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Bell/Gaerte: 3 things to know about responding to disciplinary grievances

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Bell Gaerte 3 thingsAccording to the Indiana Supreme Court’s Annual Report, 1,474 requests for investigation were submitted to the Supreme Court Disciplinary Commission by the public and 47 grievances were initiated by the commission between July 1, 2012, and June 30, 2013. While this may seem like a lot, the good news is that only 52 of these 1,521 grievances were reduced to formal charges in verified complaints.

These numbers seem to show that at some point, you may have the wonderful opportunity to respond to a disciplinary grievance. With that in mind, here are three things to know about responding to a disciplinary commission grievance:

1. Calm down and take your time

I realize this is easier said than done. As much as you will want to get this pleasurable experience over with as soon as possible, you also want to make certain that you are not making your situation worse. Generally speaking, it is common for the commission to grant at least one extension of time for a lawyer to respond to the grievance. Accuracy in your response, not speed, will be the commission’s and your goal.

Several attorneys have been prosecuted for violating Rule 8.1(a) of the Indiana Rules of Professional Conduct. This rule makes it a violation to knowingly issue a false statement of material fact to the commission in a grievance response. Take the time to investigate the allegation thoroughly and draft a deliberate response. Arguably, some of these attorneys may have avoided this charge if they had taken their time to respond to the grievance, acted more deliberately and written more accurately.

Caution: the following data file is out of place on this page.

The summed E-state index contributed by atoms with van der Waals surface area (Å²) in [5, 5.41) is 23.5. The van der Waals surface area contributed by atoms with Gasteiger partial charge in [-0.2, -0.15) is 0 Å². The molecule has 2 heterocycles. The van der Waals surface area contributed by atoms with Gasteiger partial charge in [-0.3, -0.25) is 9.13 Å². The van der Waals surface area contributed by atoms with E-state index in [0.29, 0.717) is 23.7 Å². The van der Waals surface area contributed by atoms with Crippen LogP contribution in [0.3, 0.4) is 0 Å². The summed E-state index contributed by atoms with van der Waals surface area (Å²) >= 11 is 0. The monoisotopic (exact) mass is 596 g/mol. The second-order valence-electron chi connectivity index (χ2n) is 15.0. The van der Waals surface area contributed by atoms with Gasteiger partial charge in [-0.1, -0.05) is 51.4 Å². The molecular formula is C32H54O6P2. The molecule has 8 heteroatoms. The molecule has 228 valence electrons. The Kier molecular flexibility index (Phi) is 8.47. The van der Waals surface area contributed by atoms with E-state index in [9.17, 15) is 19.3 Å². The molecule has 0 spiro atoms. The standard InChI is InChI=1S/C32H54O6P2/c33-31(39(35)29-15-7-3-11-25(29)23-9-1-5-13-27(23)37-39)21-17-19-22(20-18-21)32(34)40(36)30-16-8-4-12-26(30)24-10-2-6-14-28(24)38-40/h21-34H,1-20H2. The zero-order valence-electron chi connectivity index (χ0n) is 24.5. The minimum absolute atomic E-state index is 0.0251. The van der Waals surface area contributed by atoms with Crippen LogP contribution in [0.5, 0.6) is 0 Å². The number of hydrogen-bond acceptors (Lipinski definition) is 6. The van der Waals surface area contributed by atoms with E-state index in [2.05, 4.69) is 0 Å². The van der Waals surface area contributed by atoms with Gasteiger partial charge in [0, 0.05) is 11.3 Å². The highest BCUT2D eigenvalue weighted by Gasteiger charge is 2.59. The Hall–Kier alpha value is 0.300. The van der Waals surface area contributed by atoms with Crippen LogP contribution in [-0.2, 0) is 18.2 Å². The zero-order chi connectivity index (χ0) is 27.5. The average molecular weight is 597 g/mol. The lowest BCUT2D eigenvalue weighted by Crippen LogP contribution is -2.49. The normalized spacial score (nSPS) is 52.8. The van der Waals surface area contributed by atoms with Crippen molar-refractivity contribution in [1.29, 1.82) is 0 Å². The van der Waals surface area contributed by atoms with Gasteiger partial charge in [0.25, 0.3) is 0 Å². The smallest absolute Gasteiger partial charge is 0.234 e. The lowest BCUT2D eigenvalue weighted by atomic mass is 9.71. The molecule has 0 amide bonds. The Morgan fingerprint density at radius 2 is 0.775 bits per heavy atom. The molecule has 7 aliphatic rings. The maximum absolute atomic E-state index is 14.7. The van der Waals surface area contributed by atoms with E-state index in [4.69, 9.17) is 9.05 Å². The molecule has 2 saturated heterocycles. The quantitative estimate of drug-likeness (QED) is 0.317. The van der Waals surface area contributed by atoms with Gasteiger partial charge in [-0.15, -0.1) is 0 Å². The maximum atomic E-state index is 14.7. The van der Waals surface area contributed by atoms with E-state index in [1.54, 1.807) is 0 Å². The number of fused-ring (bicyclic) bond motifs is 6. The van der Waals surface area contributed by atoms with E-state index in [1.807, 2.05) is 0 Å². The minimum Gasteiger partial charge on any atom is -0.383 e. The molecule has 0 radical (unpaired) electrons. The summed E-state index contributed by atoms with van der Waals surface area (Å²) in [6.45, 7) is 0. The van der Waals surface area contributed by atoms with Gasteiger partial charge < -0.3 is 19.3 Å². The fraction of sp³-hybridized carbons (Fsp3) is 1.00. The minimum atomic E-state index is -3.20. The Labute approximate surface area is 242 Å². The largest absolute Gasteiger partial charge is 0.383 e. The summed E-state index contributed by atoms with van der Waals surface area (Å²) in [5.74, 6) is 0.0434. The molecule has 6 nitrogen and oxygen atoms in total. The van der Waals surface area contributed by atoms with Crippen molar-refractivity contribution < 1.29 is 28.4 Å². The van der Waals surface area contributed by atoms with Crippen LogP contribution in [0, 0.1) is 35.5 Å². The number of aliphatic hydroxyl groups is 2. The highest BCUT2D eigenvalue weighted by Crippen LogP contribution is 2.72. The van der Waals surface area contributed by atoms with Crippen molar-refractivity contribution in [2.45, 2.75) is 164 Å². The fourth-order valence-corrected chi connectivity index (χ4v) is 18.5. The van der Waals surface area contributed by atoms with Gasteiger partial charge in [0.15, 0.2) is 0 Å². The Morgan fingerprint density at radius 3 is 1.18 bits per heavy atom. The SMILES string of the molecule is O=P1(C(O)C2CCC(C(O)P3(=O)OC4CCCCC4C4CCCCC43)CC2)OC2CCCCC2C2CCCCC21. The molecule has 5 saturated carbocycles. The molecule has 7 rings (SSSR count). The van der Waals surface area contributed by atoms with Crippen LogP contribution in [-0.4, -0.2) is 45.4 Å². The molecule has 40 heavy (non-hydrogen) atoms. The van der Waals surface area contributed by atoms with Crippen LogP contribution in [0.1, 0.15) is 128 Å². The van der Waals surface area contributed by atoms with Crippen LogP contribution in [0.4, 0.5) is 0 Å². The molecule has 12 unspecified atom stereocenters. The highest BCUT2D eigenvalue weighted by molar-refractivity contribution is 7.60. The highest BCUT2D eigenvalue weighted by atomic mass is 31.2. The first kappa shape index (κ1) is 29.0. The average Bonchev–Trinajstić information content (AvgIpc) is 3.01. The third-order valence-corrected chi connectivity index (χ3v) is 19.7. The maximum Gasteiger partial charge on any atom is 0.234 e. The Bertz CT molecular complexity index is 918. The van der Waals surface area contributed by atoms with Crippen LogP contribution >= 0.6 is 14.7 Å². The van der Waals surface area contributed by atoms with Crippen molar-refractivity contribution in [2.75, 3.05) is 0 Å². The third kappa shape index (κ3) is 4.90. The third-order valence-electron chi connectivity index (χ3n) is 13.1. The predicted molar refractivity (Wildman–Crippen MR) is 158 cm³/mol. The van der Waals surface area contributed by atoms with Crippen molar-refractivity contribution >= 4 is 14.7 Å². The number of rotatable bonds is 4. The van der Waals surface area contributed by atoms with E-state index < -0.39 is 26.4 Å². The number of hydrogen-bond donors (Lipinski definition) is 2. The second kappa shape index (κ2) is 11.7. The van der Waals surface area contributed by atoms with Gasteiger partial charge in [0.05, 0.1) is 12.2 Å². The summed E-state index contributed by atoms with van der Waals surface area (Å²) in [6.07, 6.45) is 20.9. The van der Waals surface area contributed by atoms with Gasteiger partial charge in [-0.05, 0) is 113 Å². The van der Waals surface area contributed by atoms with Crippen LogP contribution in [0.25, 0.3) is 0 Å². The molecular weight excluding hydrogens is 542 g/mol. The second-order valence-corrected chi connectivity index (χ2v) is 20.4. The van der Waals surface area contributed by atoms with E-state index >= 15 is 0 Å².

After you have paused to review your file thoroughly, take the grievance seriously and respond to it professionally. Don’t do what one lawyer did when he was accused of having a sexual relationship with his client. In his grievance response, he characterized the allegations as “nothing more than the raving of a lazy, promiscuous, greedy, psychotic b*tch.” Matter of E.G., 674 N.E.2d 551, 553 (Ind. 1996). This comment made it to the published decision and many respected commentators have speculated that this response was a “first draft” and that had the respondent taken more time to respond, he may have deleted this sentence.

2. Actually answer the grievance

Given that the disciplinary commission generally grants at least one extension of time to respond to a grievance, it may be surprising to learn that many attorneys do not respond to the grievances at all. It seems obvious, but apparently it bears advising that grievances don’t just go away and the Supreme Court Disciplinary Commission isn’t just going to close a file without a response from the attorney. The annual report cited above noted that 50 Petitions to Show Cause for Noncooperation were filed in the reported year. Several of these petitions resulted in what is called “Noncooperation Suspensions” and 11 of these suspensions became “Indefinite.”

3. Don’t attempt to limit your exposure

You may be dealing with an unhappy client right now and feel that a grievance is inevitable. If you find yourself in this situation, resist the temptation to obtain a promise from your client not to file a grievance. Such attempts in and of themselves subject you to discipline. Obtaining such a promise has been deemed by the Indiana Supreme Court as an attempt to obstruct the disciplinary process and a violation of the Indiana Rule of Professional Conduct 8.4(d). See Matter of C.B., 615 N.E.2d 106, 108 (Ind. 1993).